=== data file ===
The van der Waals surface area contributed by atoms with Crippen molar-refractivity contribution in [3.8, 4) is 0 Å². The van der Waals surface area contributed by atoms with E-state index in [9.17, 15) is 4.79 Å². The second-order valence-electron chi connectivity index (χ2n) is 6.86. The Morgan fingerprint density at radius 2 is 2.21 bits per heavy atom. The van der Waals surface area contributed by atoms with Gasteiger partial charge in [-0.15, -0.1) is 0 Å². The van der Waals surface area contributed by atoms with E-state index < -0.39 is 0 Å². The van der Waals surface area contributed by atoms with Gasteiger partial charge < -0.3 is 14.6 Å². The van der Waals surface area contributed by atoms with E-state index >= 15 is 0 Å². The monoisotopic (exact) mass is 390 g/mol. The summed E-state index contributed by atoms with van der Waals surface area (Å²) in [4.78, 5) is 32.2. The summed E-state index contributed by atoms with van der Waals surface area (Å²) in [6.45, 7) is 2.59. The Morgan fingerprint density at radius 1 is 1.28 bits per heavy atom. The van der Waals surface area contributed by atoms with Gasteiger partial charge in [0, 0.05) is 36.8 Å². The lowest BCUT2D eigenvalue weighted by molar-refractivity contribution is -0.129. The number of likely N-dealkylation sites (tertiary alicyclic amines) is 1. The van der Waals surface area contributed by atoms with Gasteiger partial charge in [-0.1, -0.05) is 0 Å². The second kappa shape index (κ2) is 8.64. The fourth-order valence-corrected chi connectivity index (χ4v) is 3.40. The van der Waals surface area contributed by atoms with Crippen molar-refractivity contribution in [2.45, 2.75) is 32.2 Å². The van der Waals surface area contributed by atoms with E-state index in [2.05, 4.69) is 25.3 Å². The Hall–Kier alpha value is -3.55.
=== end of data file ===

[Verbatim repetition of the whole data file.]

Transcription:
The van der Waals surface area contributed by atoms with Crippen molar-refractivity contribution in [3.8, 4) is 0 Å². The van der Waals surface area contributed by atoms with E-state index in [9.17, 15) is 4.79 Å². The second-order valence-electron chi connectivity index (χ2n) is 6.86. The Morgan fingerprint density at radius 2 is 2.21 bits per heavy atom. The van der Waals surface area contributed by atoms with Gasteiger partial charge in [-0.15, -0.1) is 0 Å². The van der Waals surface area contributed by atoms with E-state index < -0.39 is 0 Å². The van der Waals surface area contributed by atoms with Gasteiger partial charge < -0.3 is 14.6 Å². The van der Waals surface area contributed by atoms with E-state index >= 15 is 0 Å². The monoisotopic (exact) mass is 390 g/mol. The summed E-state index contributed by atoms with van der Waals surface area (Å²) in [4.78, 5) is 32.2. The summed E-state index contributed by atoms with van der Waals surface area (Å²) in [6.45, 7) is 2.59. The Morgan fingerprint density at radius 1 is 1.28 bits per heavy atom. The van der Waals surface area contributed by atoms with Gasteiger partial charge in [0, 0.05) is 36.8 Å². The lowest BCUT2D eigenvalue weighted by molar-refractivity contribution is -0.129. The number of likely N-dealkylation sites (tertiary alicyclic amines) is 1. The van der Waals surface area contributed by atoms with Gasteiger partial charge in [-0.1, -0.05) is 0 Å². The second kappa shape index (κ2) is 8.64. The fourth-order valence-corrected chi connectivity index (χ4v) is 3.40. The van der Waals surface area contributed by atoms with Crippen molar-refractivity contribution in [2.45, 2.75) is 32.2 Å². The van der Waals surface area contributed by atoms with E-state index in [2.05, 4.69) is 25.3 Å². The Hall–Kier alpha value is -3.55.